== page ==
BATON ROUGE – Commissioner of Administration Kristy Nichols lauded the passage of a motion today by the board of the Tobacco Settlement Finance Corporation (TSFC), providing approval of a bond structure to refund outstanding tobacco settlement bonds, a move that is estimated to save the state about $92 million.
By a vote of 10 to 1, the board approved structuring the refinancing to realize the savings up-front in order to avoid future risks associated with declining tobacco consumption and other risks – a recommendation made by three of the four finalist underwriting firms who competed to conduct the transaction.
“Because of out-year risk associated with declining tobacco consumption trends, the upfront savings approach is a smart financial plan that’s also in the best long-term interest of the state,” said Commissioner Nichols. “By law, tobacco bond proceeds are directed to support the TOPS program, and I’m happy that today’s action will take advantage of historically low interest rates to help fund TOPS scholarships for Louisiana young people.”
During today’s meeting, Commissioner Nichols commended Treasurer John Kennedy’s work on the state’s original sale of tobacco settlement proceeds in 2001, and quoted a column he wrote on January 31, 2002, in which he asked: “What would you do if you hit the jackpot, but your winnings were based on the tobacco industry’s ability to pay you each year for the next quarter of a century? Wouldn’t you want at least some of your money up front?”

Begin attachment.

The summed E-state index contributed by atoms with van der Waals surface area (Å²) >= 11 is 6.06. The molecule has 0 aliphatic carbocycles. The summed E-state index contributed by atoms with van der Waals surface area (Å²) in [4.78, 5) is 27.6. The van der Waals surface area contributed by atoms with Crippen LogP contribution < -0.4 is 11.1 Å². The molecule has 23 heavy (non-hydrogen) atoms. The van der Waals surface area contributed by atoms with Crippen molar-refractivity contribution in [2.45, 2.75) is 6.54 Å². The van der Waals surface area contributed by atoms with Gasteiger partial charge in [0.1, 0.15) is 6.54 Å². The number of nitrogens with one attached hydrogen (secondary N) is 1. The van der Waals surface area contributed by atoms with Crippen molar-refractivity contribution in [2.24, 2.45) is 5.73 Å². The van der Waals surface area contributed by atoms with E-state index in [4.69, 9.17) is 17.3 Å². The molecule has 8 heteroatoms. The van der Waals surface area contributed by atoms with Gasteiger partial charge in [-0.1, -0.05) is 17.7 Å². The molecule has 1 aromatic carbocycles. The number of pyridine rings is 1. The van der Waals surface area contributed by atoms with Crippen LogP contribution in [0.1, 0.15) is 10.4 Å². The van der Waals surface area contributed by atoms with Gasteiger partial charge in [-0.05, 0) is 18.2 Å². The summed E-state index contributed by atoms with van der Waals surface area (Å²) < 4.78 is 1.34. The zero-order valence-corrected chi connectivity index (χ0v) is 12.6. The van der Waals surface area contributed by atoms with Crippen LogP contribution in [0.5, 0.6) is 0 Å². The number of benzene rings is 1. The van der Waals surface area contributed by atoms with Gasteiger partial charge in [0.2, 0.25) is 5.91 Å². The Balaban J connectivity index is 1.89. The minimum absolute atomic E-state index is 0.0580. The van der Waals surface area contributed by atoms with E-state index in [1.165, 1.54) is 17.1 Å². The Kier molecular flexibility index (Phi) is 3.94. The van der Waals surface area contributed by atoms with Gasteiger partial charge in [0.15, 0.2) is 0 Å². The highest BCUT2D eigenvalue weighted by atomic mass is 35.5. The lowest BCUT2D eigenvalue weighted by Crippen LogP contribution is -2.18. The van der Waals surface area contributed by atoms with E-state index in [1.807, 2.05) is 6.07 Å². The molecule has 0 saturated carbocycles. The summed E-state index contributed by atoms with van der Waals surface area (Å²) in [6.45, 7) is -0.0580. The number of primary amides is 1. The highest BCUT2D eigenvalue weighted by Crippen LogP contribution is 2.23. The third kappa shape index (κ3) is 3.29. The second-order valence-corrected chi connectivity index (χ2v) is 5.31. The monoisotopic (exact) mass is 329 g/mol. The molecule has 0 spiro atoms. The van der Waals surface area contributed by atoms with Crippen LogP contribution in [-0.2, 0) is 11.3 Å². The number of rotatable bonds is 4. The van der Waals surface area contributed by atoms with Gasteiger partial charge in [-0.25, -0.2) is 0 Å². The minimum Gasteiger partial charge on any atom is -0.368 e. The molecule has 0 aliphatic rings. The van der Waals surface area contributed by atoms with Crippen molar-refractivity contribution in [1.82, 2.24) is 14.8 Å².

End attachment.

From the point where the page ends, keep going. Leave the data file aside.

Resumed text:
In a follow-up column on March 28, 2002, the Treasurer also wrote, among other reasons for the sale, that “We have no assurance that Big Tobacco will be able to meet its obligation to the state…. Moreover, cigarette consumption in the United States is down, and the state's annual payments are tied to consumption figures…. And, of course, there’s a moral dilemma of the state remaining financially dependent upon the tobacco industry’s success, while at the same time, state health officials are promoting anti-smoking campaigns…. It’s too big of a risk! We can’t afford to lose money that could be used for important programs in our state.”
Refunding occurs when an entity has issued bonds that become callable and calls those debt securities from the debt holders with the express purpose of reissuing new debt at a lower interest rate. Since 2001, market interest rates have declined by approximately 2 percent. Because the bonds are currently callable, the TSFC decided to act now to capture as much savings as possible and before a potential rise in interest rates.
The TSFC owns 60 percent of the revenues that resulted from the Master Settlement Agreement. In November 2001, the TSFC issued $1.2 billion in bonds backed by this revenue. It issued $283 million taxable bonds and $919.8 million tax-exempt bonds. Since that time, all of the taxable bonds and $96.7 million of the non-taxable bonds have been redeemed. Today’s vote sets the stage for refunding the approximately $823.1 million in tax-exempt bonds that remain outstanding.
Under state law, any residual bond proceeds from a refunding go to the TOPS fund in the constitutionally-established Millennium Fund.